The wave-like, or quantum, behaviour of individual particles is rarely seen because particles tend to interact with their environment -- for example, via gravity, electrical interactions or thermal radiation. These interactions result in a transition from quantum to classical behaviour called decoherence. Decoherence has been observed in electrons, atoms, small molecules and more recently in macroscopic objects, such as C60 and C70 molecules.

All these experiments involve passing the highly isolated particles or molecules though a double-slit and watching as the interference pattern -- which is a signature of quantum behaviour -- becomes weaker as the particles interact with their environment.

However, researchers were unsure as to the minimum level of interaction needed for decoherence to occur. Now, Reinhard Doerner of the University of Frankfurt in Germany and colleagues have helped answer this question by studying what they call the "simplest ever double-slit" -- a hydrogen molecule, which comprises two electrons and two protons.

The researchers began by firing a single high-energy photon at a hydrogen molecule, which ejects the two electrons from the molecule. One of these electrons and the two protons form a simple particle/slit system. This electron forms a quantum interference pattern as it passes through the slit. The second electron, which moves much slower than the first, acts like a minimal environment for the other electron. It interacts with the first electron via Coulomb interactions, leading to a loss of contrast in the interference fringes observed in the angular distribution of this electron.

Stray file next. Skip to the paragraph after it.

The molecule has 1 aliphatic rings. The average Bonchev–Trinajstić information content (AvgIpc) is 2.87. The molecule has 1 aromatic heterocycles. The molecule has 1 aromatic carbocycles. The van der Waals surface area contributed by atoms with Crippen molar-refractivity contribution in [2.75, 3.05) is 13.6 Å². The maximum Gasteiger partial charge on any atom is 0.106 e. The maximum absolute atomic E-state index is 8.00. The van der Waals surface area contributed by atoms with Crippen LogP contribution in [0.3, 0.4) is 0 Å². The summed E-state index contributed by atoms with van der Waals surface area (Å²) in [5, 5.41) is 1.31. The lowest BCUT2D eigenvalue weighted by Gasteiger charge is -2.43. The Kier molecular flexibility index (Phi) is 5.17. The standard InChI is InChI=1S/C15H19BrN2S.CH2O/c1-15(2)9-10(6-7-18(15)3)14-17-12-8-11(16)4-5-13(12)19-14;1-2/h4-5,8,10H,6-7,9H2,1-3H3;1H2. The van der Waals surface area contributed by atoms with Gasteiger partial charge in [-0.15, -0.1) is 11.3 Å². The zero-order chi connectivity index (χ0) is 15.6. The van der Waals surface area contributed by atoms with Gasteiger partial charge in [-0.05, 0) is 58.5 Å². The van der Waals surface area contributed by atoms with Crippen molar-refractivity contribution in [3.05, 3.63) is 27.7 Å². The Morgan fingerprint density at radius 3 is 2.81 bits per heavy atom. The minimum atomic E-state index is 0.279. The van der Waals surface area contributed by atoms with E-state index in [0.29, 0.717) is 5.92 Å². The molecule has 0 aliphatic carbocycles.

The experiment demonstrates that only a very small number of particles is needed to turn a quantum system into a classical one. "The fragmentation of the hydrogen molecule is a four-body problem that can also be solved numerically using today's computers,” Doerner told physicsworld.com. "Our results could now provide a benchmark for some of the most advanced theories in few body physics."

Next, the team, which includes scientists from the US, Spain and Russia, plans to look how interference is destroyed by breaking the symmetry of the hydrogen molecule. They will do this by substituting one of the hydrogen atoms for its heavier isotope deuterium.